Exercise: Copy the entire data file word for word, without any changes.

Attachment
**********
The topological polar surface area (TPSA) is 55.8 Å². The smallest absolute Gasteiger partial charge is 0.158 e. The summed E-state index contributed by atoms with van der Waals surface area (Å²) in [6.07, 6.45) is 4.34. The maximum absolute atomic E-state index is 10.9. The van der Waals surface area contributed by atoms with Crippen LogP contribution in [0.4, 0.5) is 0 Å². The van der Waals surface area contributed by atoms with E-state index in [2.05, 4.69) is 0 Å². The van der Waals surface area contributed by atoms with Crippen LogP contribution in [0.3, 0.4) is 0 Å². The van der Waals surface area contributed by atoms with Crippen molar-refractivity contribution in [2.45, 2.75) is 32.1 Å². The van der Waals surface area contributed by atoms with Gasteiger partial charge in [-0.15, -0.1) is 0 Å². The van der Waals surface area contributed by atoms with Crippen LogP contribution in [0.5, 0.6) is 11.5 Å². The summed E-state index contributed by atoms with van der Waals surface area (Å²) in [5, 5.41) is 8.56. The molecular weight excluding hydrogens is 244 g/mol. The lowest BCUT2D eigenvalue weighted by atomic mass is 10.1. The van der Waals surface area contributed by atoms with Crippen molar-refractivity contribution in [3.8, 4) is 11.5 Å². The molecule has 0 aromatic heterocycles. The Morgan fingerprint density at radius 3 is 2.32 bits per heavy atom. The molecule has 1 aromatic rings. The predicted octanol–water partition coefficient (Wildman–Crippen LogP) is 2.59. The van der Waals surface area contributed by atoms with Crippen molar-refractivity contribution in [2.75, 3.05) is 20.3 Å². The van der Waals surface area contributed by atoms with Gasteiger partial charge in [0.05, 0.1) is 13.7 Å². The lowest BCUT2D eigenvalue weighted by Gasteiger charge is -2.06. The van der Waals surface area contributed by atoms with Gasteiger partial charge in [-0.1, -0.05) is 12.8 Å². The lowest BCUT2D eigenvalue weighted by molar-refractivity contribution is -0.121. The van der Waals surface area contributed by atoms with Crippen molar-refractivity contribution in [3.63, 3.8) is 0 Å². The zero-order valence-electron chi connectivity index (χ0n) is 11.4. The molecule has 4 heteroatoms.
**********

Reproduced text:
The topological polar surface area (TPSA) is 55.8 Å². The smallest absolute Gasteiger partial charge is 0.158 e. The summed E-state index contributed by atoms with van der Waals surface area (Å²) in [6.07, 6.45) is 4.34. The maximum absolute atomic E-state index is 10.9. The van der Waals surface area contributed by atoms with Crippen LogP contribution in [0.4, 0.5) is 0 Å². The van der Waals surface area contributed by atoms with E-state index in [2.05, 4.69) is 0 Å². The van der Waals surface area contributed by atoms with Crippen LogP contribution in [0.3, 0.4) is 0 Å². The van der Waals surface area contributed by atoms with Crippen molar-refractivity contribution in [2.45, 2.75) is 32.1 Å². The van der Waals surface area contributed by atoms with Gasteiger partial charge in [-0.15, -0.1) is 0 Å². The van der Waals surface area contributed by atoms with Crippen LogP contribution in [0.5, 0.6) is 11.5 Å². The summed E-state index contributed by atoms with van der Waals surface area (Å²) in [5, 5.41) is 8.56. The molecular weight excluding hydrogens is 244 g/mol. The lowest BCUT2D eigenvalue weighted by atomic mass is 10.1. The van der Waals surface area contributed by atoms with Crippen molar-refractivity contribution in [3.8, 4) is 11.5 Å². The molecule has 0 aromatic heterocycles. The Morgan fingerprint density at radius 3 is 2.32 bits per heavy atom. The molecule has 1 aromatic rings. The predicted octanol–water partition coefficient (Wildman–Crippen LogP) is 2.59. The van der Waals surface area contributed by atoms with Crippen molar-refractivity contribution in [2.75, 3.05) is 20.3 Å². The van der Waals surface area contributed by atoms with Gasteiger partial charge in [0.05, 0.1) is 13.7 Å². The lowest BCUT2D eigenvalue weighted by Gasteiger charge is -2.06. The van der Waals surface area contributed by atoms with Gasteiger partial charge in [-0.1, -0.05) is 12.8 Å². The lowest BCUT2D eigenvalue weighted by molar-refractivity contribution is -0.121. The van der Waals surface area contributed by atoms with Crippen molar-refractivity contribution in [3.63, 3.8) is 0 Å². The zero-order valence-electron chi connectivity index (χ0n) is 11.4. The molecule has 4 heteroatoms.